MEXICO CITY – In early September, Colombia’s biggest businesses surprised everyone by declaring their wholehearted support for the country’s president, Alvaro Uribe, in his deepening conflict with Venezuela. If they lost the huge export market next door, well, that would simply be too bad.
For the first time, Colombian exporters of just about everything Venezuela buys, from toilet paper to gasoline, fruit and vegetables, and milk and meat, gave their president the green light to confront Venezuelan President Hugo Chávez, instead of continuing to turn the other cheek, as they had been pressing him to do in the eight years since Uribe took office.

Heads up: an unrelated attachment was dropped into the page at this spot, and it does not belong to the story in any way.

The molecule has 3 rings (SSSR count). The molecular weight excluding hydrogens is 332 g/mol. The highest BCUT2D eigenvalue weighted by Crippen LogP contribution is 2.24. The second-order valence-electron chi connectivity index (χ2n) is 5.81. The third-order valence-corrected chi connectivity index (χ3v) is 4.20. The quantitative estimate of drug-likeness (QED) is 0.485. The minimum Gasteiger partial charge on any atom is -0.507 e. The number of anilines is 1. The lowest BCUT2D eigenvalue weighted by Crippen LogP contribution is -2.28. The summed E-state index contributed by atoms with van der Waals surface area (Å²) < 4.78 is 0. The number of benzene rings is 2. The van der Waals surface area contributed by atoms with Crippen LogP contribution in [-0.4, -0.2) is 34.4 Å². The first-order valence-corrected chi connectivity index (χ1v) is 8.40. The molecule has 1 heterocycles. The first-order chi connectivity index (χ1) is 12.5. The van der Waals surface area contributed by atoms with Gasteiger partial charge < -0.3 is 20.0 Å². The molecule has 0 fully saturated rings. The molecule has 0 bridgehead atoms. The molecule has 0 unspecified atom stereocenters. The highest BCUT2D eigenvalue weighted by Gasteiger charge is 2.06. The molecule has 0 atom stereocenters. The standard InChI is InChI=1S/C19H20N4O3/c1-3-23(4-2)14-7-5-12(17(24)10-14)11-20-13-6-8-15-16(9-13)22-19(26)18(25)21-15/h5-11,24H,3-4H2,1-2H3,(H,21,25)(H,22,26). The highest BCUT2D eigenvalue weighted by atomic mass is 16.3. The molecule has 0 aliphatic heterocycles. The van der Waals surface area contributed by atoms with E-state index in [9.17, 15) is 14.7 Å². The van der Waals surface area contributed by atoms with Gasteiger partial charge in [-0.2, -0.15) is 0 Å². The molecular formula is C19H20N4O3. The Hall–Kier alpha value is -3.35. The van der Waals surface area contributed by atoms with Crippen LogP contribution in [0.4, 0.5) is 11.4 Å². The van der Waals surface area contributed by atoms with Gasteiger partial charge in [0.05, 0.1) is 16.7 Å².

Venezuela had become a magnificent business opportunity for Colombian exporters. It produces next to nothing anymore (except oil), has a highly subsidized official exchange rate, and wields huge sums of petro-dollars with which it can buy up everything in sight. While Colombia’s authorities were forced to deal with Chávez’s frequent insults, interventions in Colombia’s internal affairs, massive arms purchases, and diplomatic tantrums, the business community profited and pressured the government to compromise. Until now, that is what the government did.
The hesitation of Colombia’s business community to confront Chávez may prove to have been the last remaining hurdle for Uribe, the United States, and a handful of Latin American democracies to clear before they could face up to Chávez. It is past time that they did.